After seven years of fighting, High Court judge Aggrey Muchelule granted Chinedu 70 percent of the property and 30 percent to Akinyi, even though he acknowledged that the bulk of the property was in Akinyi’s name.
Exit Chinedu and enter Meru Senator Mithika Linturi. The politician and his estranged wife Marianne Keitany met fell in love and got married 13 years ago.
However, the lovebirds turned bitter enemies after Keitany formally filed for a divorce. Keitany, a former chief of staff at the Office of the Deputy President William Ruto, wants their union dissolved, citing cruelty, neglect, infidelity and desertion.
According to the divorce papers, the two, were married in a customary marriage ceremony under Meru and Nandi customary law on April 16, 2006 at Kapchemosin village, Nandi County. Thereafter, on December 23-26, 2016, they solemnised their union by way of customary marriage under Meru customary law.
Keitany accuses Linturi of, among other things, failing to provide her with any emotional support, love, affection, and care.
Last December, a group of youth stormed their Runda home and threatened to evict Keitany, despite a previous court order barring any attempts to throw her out of the home.
In a letter dated January 10, filed at the High Court Family Division in Nairobi, Linturi says he never divorced his wife Mercy Kaimenyi, whom he married in April 2005 at Tigania Catholic Parish in Meru.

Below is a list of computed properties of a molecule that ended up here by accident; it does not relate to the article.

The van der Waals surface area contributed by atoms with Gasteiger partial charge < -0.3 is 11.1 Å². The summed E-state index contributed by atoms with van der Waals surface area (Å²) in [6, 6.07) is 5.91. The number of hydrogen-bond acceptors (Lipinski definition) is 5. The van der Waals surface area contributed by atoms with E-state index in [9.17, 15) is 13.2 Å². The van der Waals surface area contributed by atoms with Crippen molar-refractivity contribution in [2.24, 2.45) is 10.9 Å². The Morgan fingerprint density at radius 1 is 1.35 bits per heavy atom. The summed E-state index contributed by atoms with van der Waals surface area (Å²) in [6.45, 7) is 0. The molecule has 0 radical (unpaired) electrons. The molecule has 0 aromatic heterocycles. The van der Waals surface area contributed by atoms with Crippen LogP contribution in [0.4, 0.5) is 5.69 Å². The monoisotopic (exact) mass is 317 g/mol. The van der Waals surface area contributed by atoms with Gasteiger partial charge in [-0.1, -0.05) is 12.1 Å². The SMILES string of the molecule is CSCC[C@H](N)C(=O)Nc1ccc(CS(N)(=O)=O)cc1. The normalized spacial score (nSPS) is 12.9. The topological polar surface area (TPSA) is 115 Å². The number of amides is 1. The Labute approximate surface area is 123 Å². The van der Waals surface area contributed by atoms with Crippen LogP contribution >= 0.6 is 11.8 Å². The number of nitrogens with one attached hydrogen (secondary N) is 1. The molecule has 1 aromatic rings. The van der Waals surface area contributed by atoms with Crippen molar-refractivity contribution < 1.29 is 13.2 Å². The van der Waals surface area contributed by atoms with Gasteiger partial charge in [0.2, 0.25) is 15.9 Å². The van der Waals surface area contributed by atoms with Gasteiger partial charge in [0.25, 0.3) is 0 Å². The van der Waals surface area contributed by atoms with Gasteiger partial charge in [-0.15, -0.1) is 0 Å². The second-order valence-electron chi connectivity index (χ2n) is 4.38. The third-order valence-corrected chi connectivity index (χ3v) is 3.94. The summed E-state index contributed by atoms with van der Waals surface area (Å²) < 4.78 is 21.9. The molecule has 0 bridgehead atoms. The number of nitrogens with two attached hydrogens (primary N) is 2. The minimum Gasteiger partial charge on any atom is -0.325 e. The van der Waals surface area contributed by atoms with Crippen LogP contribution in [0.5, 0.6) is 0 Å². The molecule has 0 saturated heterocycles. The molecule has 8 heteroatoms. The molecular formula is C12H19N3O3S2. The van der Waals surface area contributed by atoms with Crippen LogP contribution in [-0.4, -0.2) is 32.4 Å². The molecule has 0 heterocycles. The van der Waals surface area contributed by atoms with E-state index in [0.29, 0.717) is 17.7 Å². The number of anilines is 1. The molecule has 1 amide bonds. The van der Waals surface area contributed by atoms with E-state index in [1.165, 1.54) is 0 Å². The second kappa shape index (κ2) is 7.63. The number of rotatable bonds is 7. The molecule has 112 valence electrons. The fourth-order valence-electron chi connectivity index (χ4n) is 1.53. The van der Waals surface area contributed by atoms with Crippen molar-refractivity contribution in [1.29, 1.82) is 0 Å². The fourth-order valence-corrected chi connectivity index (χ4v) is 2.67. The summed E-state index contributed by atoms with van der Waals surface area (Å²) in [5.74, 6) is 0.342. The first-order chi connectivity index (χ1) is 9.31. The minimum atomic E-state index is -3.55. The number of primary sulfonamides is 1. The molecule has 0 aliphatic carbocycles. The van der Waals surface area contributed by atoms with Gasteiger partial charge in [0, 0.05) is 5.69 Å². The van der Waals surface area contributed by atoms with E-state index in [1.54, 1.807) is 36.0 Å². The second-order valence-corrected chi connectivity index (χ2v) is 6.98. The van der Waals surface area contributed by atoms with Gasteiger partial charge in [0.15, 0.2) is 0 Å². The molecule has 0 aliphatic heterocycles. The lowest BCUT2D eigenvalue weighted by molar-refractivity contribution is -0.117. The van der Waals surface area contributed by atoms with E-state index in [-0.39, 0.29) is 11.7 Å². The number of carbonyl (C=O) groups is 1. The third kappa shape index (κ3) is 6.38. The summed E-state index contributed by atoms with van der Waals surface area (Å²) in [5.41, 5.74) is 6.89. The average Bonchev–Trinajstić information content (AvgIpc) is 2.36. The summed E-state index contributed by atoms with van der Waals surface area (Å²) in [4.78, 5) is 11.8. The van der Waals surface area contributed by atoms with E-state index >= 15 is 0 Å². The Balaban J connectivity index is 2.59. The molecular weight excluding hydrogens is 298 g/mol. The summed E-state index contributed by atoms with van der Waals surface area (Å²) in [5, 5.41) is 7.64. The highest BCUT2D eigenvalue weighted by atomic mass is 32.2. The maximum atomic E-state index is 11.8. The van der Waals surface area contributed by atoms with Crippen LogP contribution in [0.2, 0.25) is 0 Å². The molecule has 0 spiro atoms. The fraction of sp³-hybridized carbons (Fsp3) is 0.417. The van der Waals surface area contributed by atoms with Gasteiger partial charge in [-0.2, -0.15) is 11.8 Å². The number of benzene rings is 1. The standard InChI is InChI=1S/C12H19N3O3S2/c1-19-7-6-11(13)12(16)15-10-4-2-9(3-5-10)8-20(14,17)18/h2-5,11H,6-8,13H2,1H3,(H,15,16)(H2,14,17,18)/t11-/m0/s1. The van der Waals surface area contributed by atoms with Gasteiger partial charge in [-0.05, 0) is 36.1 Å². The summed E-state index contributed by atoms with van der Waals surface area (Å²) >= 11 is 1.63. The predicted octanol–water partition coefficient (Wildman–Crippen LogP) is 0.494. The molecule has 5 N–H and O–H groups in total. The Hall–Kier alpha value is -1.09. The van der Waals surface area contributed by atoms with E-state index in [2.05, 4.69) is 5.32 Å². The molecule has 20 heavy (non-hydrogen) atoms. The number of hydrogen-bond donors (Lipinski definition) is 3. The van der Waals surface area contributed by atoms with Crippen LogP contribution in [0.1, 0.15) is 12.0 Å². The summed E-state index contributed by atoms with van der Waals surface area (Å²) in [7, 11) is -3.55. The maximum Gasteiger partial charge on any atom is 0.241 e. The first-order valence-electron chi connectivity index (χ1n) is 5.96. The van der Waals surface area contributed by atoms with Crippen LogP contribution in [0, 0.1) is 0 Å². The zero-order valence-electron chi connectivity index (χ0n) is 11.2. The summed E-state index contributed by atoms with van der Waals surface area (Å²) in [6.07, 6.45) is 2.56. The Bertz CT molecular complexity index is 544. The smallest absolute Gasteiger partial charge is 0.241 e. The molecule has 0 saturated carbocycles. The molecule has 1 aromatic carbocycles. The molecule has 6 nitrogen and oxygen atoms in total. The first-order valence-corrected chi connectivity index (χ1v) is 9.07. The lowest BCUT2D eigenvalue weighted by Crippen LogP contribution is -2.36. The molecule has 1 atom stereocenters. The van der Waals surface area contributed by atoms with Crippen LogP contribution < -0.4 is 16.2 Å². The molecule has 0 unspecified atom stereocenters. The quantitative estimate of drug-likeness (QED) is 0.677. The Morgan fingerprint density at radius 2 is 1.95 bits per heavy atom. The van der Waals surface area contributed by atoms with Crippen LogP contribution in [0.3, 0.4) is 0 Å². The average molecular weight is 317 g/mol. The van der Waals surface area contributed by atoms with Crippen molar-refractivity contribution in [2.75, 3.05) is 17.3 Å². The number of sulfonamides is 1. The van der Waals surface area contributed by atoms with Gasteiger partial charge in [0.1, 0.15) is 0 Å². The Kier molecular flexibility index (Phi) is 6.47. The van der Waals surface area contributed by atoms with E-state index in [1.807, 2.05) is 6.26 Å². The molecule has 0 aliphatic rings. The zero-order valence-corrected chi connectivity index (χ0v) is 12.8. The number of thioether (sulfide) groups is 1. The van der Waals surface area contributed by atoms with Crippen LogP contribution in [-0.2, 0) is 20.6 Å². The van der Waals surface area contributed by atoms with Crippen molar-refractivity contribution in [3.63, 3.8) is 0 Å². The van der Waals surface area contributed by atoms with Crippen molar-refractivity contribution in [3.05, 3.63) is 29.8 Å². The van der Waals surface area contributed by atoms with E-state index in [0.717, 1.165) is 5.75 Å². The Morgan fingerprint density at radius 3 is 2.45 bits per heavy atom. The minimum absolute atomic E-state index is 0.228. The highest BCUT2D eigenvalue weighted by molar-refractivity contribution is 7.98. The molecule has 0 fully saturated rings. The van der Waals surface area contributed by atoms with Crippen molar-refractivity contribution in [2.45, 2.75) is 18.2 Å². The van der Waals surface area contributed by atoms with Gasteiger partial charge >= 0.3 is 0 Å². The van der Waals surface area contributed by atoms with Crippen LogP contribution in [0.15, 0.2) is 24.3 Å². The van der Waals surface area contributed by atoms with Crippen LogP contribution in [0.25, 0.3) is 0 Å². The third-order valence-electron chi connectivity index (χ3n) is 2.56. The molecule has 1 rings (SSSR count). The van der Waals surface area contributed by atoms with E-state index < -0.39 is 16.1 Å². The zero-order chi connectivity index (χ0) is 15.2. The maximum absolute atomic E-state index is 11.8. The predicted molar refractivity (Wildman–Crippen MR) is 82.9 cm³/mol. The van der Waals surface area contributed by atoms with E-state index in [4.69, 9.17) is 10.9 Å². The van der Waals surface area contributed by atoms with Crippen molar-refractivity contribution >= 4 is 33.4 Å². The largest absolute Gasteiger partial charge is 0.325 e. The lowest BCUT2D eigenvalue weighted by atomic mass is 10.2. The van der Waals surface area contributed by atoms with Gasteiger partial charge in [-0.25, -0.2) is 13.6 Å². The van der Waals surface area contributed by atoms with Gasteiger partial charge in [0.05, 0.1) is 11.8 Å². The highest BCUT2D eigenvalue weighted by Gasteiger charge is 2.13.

Linturi has also denied having any matrimonial ties with Keitany. “I am in a monogamous relationship with only one woman who is not Keitany,” the senator argued through lawyer Muthomi Thiankolu. The lawmaker says he only allowed Keitany to stay as a visitor and “that’s why she was evicted when she claimed that she is married.” The case is ongoing.
Few divorce cases in Kenya equals that of 1987 between the late ambassador Peter Echaria and his wife Priscilla Njeri Echaria, who died this month.
The Echarias married in Moscow, Russia in 1964, but divorced in Kenya where a precedent-setting ruling allowed women to get a share of the matrimonial property, including their 118-acre Twiga Hill Farm in Tigoni.
After parting ways with Njeri, Echaria married Dorothy Kanyiva, with whom he lived on one part of the farm after the High Court awarded Njeri 25 acres, down from the 58 acres she had demanded.
Echaria and Kanyiva later sued Njeri for taking over their matrimonial home with goods worth Sh7 million, including alcoholic drinks, a will, books, a Kanu certificate, gold jewelry, clothing, and dogs.
Echaria and Kanyiva were housed by friends for 10 years before finding an alternative home. Njeri denied the allegations, noting that case was only meant to settle scores.
When Echaria died on July 21, 2014, Njeri and Kanyiva continued the battle. Later, the family was again at the High Court, this time over his alleged will in which he left nothing to Njeri and their three children as they had already taken over some of his property when the court split it in 1987.
The succession case was to be determined by the Court of Appeal in January 2019. Njeri died at 83 on January 4, 2019. Njeri, an education officer with the Ministry of Education for 14 years to 1986, retired to become a management consultant.